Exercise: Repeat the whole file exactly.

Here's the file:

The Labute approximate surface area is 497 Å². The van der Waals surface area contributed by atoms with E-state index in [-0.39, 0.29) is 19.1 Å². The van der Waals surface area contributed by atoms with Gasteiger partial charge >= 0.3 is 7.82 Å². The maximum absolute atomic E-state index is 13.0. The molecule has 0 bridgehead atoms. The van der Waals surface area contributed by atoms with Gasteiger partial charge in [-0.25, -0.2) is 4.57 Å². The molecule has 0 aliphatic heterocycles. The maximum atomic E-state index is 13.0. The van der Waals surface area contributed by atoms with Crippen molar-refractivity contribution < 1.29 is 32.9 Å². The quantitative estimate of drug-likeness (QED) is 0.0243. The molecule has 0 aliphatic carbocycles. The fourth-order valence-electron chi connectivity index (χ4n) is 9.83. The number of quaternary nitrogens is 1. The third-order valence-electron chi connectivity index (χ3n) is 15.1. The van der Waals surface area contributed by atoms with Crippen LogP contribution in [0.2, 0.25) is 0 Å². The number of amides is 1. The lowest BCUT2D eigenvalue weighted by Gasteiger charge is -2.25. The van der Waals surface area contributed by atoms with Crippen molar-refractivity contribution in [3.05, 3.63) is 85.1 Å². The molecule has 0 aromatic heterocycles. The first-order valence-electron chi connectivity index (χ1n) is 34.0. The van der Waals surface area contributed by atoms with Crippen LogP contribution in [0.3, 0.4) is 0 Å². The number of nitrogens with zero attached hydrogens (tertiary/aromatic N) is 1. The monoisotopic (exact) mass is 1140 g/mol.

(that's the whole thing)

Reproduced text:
The Labute approximate surface area is 497 Å². The van der Waals surface area contributed by atoms with E-state index in [-0.39, 0.29) is 19.1 Å². The van der Waals surface area contributed by atoms with Gasteiger partial charge >= 0.3 is 7.82 Å². The maximum absolute atomic E-state index is 13.0. The molecule has 0 bridgehead atoms. The van der Waals surface area contributed by atoms with Gasteiger partial charge in [-0.25, -0.2) is 4.57 Å². The molecule has 0 aliphatic heterocycles. The maximum atomic E-state index is 13.0. The van der Waals surface area contributed by atoms with Crippen molar-refractivity contribution < 1.29 is 32.9 Å². The quantitative estimate of drug-likeness (QED) is 0.0243. The molecule has 0 aliphatic carbocycles. The fourth-order valence-electron chi connectivity index (χ4n) is 9.83. The number of quaternary nitrogens is 1. The third-order valence-electron chi connectivity index (χ3n) is 15.1. The van der Waals surface area contributed by atoms with Crippen LogP contribution in [0.2, 0.25) is 0 Å². The number of amides is 1. The lowest BCUT2D eigenvalue weighted by Gasteiger charge is -2.25. The van der Waals surface area contributed by atoms with Crippen molar-refractivity contribution in [3.05, 3.63) is 85.1 Å². The molecule has 0 aromatic heterocycles. The first-order valence-electron chi connectivity index (χ1n) is 34.0. The van der Waals surface area contributed by atoms with Crippen LogP contribution in [0.3, 0.4) is 0 Å². The number of nitrogens with zero attached hydrogens (tertiary/aromatic N) is 1. The monoisotopic (exact) mass is 1140 g/mol.